Grassland birds are declining at greater rates than any other habitat guild in North America, yet conservation remains difficult due to extensive habitat loss and fragmentation throughout the urbanizing Midwest. Human presence is often associated with non-native predators (e.g., cats) and anthropogenic food sources, which collectively can promote high densities of nest predators in urban landscapes. High densities of nest predators are a concern because predation is the leading source of nest failure. Behavioral responses to predators may further diminish the value of urban habitats if birds avoid areas with high levels of predator activity, which could result in lower occupancy rates or densities of birds in urban habitat patches. In my research, I examined how habitat heterogeneity and variation in the predator community influenced the breeding ecology of grassland and early successional birds in urban parks. I asked two broad questions: (1) how do birds respond behaviorally to abundance and activity of predators in urban natural areas? (2) to what extent is avian reproductive success linked to predator communities and/or activity at plot and site scales? I collected data on avian density, nest placement, and reproductive success of eight focal species of grassland birds within 46 2-ha plots at seven urban parks near Chicago, Illinois, during 2009 and 2010. Relative abundance and activity levels of potential nest predator species, including mesopredators, small mammals, snakes, and avian predators, were estimated for each plot during surveys and as part of a collaborative study.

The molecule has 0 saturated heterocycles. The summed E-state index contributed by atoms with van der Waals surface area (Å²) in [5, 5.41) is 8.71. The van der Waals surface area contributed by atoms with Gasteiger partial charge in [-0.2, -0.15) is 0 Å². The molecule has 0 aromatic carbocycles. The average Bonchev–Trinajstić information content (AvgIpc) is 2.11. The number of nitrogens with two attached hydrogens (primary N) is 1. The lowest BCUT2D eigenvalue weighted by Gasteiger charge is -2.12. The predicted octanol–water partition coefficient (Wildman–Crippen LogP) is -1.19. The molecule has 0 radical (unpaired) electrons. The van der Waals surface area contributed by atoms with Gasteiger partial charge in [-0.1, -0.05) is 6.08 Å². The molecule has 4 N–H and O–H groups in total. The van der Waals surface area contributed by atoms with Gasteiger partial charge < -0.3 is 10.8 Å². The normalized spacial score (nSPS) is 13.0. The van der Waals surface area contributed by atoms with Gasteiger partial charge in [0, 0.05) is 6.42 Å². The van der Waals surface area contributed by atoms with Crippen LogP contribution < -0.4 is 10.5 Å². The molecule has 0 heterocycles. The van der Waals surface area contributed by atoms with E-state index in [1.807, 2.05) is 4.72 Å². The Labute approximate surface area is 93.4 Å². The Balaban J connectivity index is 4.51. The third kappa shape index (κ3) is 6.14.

As capture rates of small mammals increased, territory densities of Field Sparrow (Spizella pusilla), Common Yellowthroat (Geothlypis trichas), and Savannah Sparrow (Passerculus sandwichensis) declined, but density of Song Sparrow (Melospiza melodia) rose. Mesopredator capture rates were negatively associated with Common Yellowthroat and Savannah Sparrow densities within 2-ha plots, as well as Eastern Meadowlark (Sturnella magna) at the site level. Whereas small mammal and mesopredator capture rates explained some of the observed variation in territory density, daily nest survival of both Field and Song Sparrows was best explained by numbers of snakes observed within plots. Interestingly, snake activity was positively associated with nest survival of Field Sparrows, though negatively associated with that of Song Sparrows. At large scales, vegetation characteristics best predicted nest survival of both species, with nest survival of Field Sparrow improving as density of groundcover increased and nest survival of Song Sparrow improving as structural complexity increased. While the structural complexity of vegetation at nest sites was not explained by predator activity, Song Sparrows selected nest sites with lower groundcover density than available as activity of Brown-headed Cowbird (Molothrus ater) increased. As a whole, these results provide evidence that breeding grassland and early successional birds respond to both habitat structure and activity of potential predators at different scales. I also found that behavioral (e.g., territory selection) and demographic (e.g., nest survival) associations with predators do not necessarily match. For example, snakes had the strongest, though sometimes counterintuitive, relationship with nest success of Field and Song Sparrows, yet appeared to elicit no response during territory or nest site selection. My results are also consistent with other studies demonstrating the importance of vegetation structure to both settlement and reproductive success. Consequently, the best management practices in urban parks will both maintain vegetation structure that promotes successful nesting and discourage activities that promote high abundances of predators.